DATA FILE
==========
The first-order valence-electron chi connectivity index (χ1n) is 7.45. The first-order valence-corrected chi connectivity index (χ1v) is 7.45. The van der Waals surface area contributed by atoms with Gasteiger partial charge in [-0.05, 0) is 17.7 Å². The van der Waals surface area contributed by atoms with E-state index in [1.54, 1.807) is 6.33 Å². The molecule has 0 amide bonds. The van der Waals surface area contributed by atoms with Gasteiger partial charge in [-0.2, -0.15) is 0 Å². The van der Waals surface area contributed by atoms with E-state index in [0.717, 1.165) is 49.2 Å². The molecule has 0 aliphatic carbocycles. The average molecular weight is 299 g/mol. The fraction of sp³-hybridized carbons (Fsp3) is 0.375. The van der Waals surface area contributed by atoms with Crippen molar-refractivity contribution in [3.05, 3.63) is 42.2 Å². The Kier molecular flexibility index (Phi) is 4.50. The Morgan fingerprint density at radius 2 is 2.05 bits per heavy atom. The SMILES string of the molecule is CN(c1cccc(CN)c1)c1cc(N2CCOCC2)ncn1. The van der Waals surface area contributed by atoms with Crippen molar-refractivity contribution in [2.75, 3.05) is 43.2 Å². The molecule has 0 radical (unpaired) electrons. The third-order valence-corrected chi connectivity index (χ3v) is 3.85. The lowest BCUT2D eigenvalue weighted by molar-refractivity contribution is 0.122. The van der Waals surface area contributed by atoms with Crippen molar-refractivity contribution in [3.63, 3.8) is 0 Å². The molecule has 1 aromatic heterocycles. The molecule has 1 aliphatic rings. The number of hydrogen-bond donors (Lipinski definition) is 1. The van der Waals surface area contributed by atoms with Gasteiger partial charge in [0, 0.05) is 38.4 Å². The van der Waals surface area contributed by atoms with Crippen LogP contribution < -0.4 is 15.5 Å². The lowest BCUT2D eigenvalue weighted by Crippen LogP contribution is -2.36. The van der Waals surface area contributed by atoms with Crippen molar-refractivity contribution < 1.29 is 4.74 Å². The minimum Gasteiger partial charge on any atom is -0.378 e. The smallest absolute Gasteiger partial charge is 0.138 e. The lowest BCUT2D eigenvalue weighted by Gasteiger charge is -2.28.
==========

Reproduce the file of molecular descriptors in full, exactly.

The first-order valence-electron chi connectivity index (χ1n) is 7.45. The first-order valence-corrected chi connectivity index (χ1v) is 7.45. The van der Waals surface area contributed by atoms with Gasteiger partial charge in [-0.05, 0) is 17.7 Å². The van der Waals surface area contributed by atoms with E-state index in [1.54, 1.807) is 6.33 Å². The molecule has 0 amide bonds. The van der Waals surface area contributed by atoms with Gasteiger partial charge in [-0.2, -0.15) is 0 Å². The van der Waals surface area contributed by atoms with E-state index in [0.717, 1.165) is 49.2 Å². The molecule has 0 aliphatic carbocycles. The average molecular weight is 299 g/mol. The fraction of sp³-hybridized carbons (Fsp3) is 0.375. The van der Waals surface area contributed by atoms with Crippen molar-refractivity contribution in [3.05, 3.63) is 42.2 Å². The Kier molecular flexibility index (Phi) is 4.50. The Morgan fingerprint density at radius 2 is 2.05 bits per heavy atom. The SMILES string of the molecule is CN(c1cccc(CN)c1)c1cc(N2CCOCC2)ncn1. The van der Waals surface area contributed by atoms with Crippen molar-refractivity contribution in [2.75, 3.05) is 43.2 Å². The molecule has 0 radical (unpaired) electrons. The third-order valence-corrected chi connectivity index (χ3v) is 3.85. The lowest BCUT2D eigenvalue weighted by molar-refractivity contribution is 0.122. The van der Waals surface area contributed by atoms with Crippen molar-refractivity contribution in [3.63, 3.8) is 0 Å². The molecule has 1 aromatic heterocycles. The molecule has 1 aliphatic rings. The number of hydrogen-bond donors (Lipinski definition) is 1. The van der Waals surface area contributed by atoms with Gasteiger partial charge in [0, 0.05) is 38.4 Å². The van der Waals surface area contributed by atoms with Crippen LogP contribution < -0.4 is 15.5 Å². The lowest BCUT2D eigenvalue weighted by Crippen LogP contribution is -2.36. The van der Waals surface area contributed by atoms with Crippen molar-refractivity contribution < 1.29 is 4.74 Å². The minimum Gasteiger partial charge on any atom is -0.378 e. The smallest absolute Gasteiger partial charge is 0.138 e. The lowest BCUT2D eigenvalue weighted by Gasteiger charge is -2.28.